The minimum wage for H-2A-visa foreign guestworkers in Washington and Oregon likely will increase from $15.03 to $15.83 per hour in 2020.
That’s an increase of 5.32% and still will be the highest in the nation.
The national average likely will be $13.99 per hour, up 5.58%, according to a 2019 survey of prevailing wages of field and livestock workers released by USDA National Agricultural Statistics Service on Nov. 21.
“This is unacceptable. The farm economy in the Pacific Northwest is in a deep recession and charging farmers who do the right thing even more is poor public policy that needs to change,” said Dan Fazio, executive director of the farm labor association Wafla in Olympia, Wash. Wafla is the largest H-2A provider in the West, filling more than 16,000 H-2A positions in 2019 with 90% or more in Washington, mostly in tree fruit.
The NASS calculations usually are adopted in December by the U.S. Department of Labor as the Adverse Effect Wage Rates — called AEWRs — for the coming year. The AEWR is above state minimum wages and is intended to prevent wages of domestic workers from being adversely affected by the importation of foreign workers.
In Washington, many H-2A workers in tree fruit are paid piece rates that typically are higher than the AEWR. Growers who employ H-2A workers have to use the AEWR as the minimum for all their workers. They say it tends to push all wages up because growers not using H-2A have to pay more to attract workers.
The NASS survey rate for Idaho, Montana and Wyoming is $13.62, up $1.85 or 1.03%, from $13.48. It took a 15.9% jump in 2019.
California goes from $13.92 to $14.77, a gain of 6.1%.
Nevada, Colorado and Utah goes from $13.13 to $14.26, an 8.6% increase. Arizona and New Mexico goes from $12 to $12.91, a 7.5% boost.
“This is another increase in costs that farmers can’t afford,” said Michael Marsh, president and CEO of National Council for Agricultural Employers in Washington, D.C.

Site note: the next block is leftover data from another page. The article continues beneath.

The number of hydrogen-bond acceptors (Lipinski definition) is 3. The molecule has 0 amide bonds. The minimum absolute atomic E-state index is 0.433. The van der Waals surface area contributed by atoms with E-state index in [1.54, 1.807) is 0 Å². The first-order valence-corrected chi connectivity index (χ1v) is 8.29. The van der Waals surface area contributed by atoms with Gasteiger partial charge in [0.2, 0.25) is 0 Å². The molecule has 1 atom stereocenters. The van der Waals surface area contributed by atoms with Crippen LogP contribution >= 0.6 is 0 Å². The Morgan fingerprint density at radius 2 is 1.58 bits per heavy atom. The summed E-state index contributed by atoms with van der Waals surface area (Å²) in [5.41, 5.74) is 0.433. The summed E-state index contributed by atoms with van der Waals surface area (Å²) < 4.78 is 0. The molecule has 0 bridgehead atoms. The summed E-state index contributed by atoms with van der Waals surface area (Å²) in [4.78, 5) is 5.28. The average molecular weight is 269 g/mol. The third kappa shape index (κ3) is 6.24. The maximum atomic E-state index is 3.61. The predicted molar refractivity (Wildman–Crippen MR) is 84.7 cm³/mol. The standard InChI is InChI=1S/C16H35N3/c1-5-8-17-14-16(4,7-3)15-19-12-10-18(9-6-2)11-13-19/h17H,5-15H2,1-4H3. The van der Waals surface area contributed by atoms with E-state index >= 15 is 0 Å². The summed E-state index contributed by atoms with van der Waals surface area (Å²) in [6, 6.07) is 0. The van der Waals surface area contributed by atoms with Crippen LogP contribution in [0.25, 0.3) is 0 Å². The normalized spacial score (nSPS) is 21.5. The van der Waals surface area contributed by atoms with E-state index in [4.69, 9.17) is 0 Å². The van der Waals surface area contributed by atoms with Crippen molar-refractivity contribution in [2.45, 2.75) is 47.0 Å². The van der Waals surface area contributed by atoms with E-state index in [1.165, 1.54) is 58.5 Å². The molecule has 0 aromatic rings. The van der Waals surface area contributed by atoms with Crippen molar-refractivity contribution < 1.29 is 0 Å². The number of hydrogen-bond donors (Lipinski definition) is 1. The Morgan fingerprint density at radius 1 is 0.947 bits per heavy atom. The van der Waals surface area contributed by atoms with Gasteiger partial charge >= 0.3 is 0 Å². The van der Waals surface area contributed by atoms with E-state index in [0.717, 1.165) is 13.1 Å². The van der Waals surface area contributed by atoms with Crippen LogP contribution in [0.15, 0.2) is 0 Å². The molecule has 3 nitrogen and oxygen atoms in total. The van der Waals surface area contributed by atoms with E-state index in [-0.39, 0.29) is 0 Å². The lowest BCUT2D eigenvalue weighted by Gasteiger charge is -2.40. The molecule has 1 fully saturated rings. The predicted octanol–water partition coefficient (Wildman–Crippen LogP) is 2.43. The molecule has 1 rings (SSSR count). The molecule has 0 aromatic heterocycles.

“I think it will force some folks out of business and probably fewer crops will be fully harvested,” Marsh said. “If you have marginal fruit or crops you might decide not to harvest. It also makes foreign products much more competitive in the U.S. because labor costs here are much higher.”
The AEWR increase a year ago was larger than in several years and resulted in NCAE trying several avenues to get it rescinded, including suing the U.S. Department of Labor. NCAE lost in U.S. District Court and has an appeal pending in the D.C. Circuit Court of Appeals.
“NCAE will not stop pushing. We have to get some positive resolution here,” Marsh said. “This is not in line with actual costs and there is no adverse effect on domestic wages so there is no need for an adverse effect rate. As long as you continue averaging wages across categories it just continues wage spiral out of control.”
Joel Anderson, executive director of Snake River Farmers Association in Heyburn, Idaho, called year-over-year AEWR increases “very troubling” and “unsustainable.”
The association assists 615 grower members in obtaining more than 4,000 H-2A workers annually, mostly in the Mountain West.
“I know several growers who will no longer be able to use the H-2A program if these increases are implemented,” Anderson said.
They will try to find local workers or quit farming, and either hurts U.S. workers, he said.
“If they are fortunate to find U.S. workers and they are not using H-2A, the U.S. workers will likely be offered the fair market wage, which is significantly less than the AEWR. Thus by raising the AEWR to a level producers can’t afford, the U.S. Department of Labor reduces the offered wages for U.S. workers in those positions,” Anderson said.
Peri & Sons Farms in Yerington, Nev., a co-plaintiff with NCAE in the lawsuit that is on appeal, is a fresh-market vegetable farm that employed 1,768 H-2A workers in 2018 and estimated the 2019 AEWR increase would cost it $3.7 million.
Olson’s Greenhouse Gardens in Salem, Utah, grows bedding plants and flowers in Utah, Colorado and Idaho for big box stores. It hires 400 to 450 H-2A workers annually and 200 on regular immigration visas and only a few domestic workers because they are hard to find.
Jordon Rolfe, Olson’s chief operating officer, said the likely 2020 AWER increase perpetuates a trend that is “devastating to agriculture” and will force Olson’s to absorb wage increases of $2 million in two years — more than 30% compared with the national average of 5 to 6% in the same period.
“This is assuming no additional employees or hours. It significantly impacts our ability to sustain, let alone grow,” Rolfe said.
“The path we are on is unsustainable and must be addressed. We call on our leaders in Washington, D.C., to work together to find a solution. Soon it will be too late,” he said.